Archive for May 2009
Normally, I don’t debate random bloggers on Anthropogenic Global Warming (AGW). However, I made an exception for Robin Hanson. For those who don’t already know of him, he was both an early proponent of decision markets and has a reasonably well known journal article on why two Bayesian rationalists can’t agree to disagree. I’m a fan of his work and have been reading his blog for years.
Yesterday, he put up a post titled CO2 Warming Looks Real. He’s not an expert. Like me, he has an economics background and did some detailed research. Yet from the title and body of the post, I though he must have reached a very different conclusion than I did. So I thought I’d try to engage him to find out where we differ. The results were interesting.
A number of people responded to my recent post on the California budget. So I thought I’d dig a little deeper into the issue. The three points I’d like to address at the moment are whether spending as a percentage of income is rising, where the extra spending is going, and whether the extra spending is beneficial.
First, let me apologize for the posting lull. I’ve been busy with work and also struggling with a sinus issue that has sapped my discretionary intellectual energy. But enough about me.
In honor of California’s special election on budget measures, I thought I’d shed a little light on the fundamental problem. Contrary to what polticians are saying, the cause of the budget problem is not falling revenues in a recession. Rather, the cause is a dramatic increase in spending over the last 10 years.
Yesterday, the attorney for my new company advised me that I should be careful about what I disclose to the public about the company’s activities. The company operates in a highly regulated field. Evidently, any open discussion of what the company does, especially of any offerings it may or may not hypothetically be considering, could be construed as a solicitation.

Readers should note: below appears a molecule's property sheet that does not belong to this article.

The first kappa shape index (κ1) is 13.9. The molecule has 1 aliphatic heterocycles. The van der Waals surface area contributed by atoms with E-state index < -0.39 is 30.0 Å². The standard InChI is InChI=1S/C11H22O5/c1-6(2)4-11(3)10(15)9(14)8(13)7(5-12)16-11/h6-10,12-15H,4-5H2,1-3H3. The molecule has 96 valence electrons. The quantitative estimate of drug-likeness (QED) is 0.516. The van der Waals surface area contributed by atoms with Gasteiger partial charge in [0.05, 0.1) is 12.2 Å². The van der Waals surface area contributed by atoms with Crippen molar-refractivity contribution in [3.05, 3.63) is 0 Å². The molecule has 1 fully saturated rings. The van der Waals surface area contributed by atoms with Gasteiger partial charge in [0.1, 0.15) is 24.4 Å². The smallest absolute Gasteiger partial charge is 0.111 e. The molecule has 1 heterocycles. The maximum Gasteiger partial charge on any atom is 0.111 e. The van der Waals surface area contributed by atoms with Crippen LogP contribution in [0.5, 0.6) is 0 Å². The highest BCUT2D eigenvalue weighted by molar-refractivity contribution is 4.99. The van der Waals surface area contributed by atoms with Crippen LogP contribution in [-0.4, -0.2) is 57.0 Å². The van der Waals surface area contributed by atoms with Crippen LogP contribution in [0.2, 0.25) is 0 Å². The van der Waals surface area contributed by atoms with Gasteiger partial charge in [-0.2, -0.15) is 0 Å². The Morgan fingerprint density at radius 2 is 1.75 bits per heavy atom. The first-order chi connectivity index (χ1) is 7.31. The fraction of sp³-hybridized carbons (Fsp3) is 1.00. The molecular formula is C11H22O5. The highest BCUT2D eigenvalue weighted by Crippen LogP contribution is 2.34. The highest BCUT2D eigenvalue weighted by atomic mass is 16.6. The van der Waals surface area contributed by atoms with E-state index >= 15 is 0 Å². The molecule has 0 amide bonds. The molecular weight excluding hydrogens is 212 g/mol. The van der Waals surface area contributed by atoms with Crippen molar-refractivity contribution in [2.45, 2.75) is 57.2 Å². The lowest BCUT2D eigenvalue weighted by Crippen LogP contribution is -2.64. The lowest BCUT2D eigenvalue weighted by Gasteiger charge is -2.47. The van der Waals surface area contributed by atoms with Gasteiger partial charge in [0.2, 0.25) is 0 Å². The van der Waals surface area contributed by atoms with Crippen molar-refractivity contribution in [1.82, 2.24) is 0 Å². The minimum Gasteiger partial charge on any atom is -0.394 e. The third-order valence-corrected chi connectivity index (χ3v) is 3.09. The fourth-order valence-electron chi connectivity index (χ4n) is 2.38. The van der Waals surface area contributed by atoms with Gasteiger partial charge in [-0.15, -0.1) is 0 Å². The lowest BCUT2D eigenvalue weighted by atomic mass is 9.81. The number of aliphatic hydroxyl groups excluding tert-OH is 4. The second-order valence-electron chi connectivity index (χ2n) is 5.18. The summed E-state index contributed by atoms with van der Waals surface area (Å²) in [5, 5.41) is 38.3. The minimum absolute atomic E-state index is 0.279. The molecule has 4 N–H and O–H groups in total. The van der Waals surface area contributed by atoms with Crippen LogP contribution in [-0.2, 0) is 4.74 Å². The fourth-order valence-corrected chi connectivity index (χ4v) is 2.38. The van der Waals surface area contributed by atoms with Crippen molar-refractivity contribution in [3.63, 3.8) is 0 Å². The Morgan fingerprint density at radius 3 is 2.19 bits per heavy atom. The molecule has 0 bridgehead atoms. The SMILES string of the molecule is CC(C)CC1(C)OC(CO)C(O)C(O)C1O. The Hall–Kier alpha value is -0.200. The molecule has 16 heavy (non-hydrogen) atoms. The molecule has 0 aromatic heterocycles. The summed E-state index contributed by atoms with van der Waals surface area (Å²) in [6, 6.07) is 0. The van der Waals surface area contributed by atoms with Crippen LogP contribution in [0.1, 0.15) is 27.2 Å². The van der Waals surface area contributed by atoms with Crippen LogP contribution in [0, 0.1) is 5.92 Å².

From an economics point of view, I think that such restrictions, however well meaning their original intent, tend to merely protect incumbents from competition. Nevertheless, I obviously don’t want the company to get into any trouble. Therefore, I have edited or redacted any potentially problematic revelations from these posts
- What I’m Working On: Supercharging Innovation
- Revolutionizing Angel Funding
- You Can’t Pick Winners at the Seed Stage
If you have any questions, post a comment here and I will contact you privately.
In order for you to believe we should do something about anthropogenic global warming (AGW) such as impose a carbon tax, you really need to believe all of these things:
- CO2 causes a direct temperature increase
- Positive feedbacks amplify the direct temperature increase several fold
- The effects on humans of the total temperature increase are significantly bad
- The cost of reducing CO2 emissions is less than the bad effects we can avoid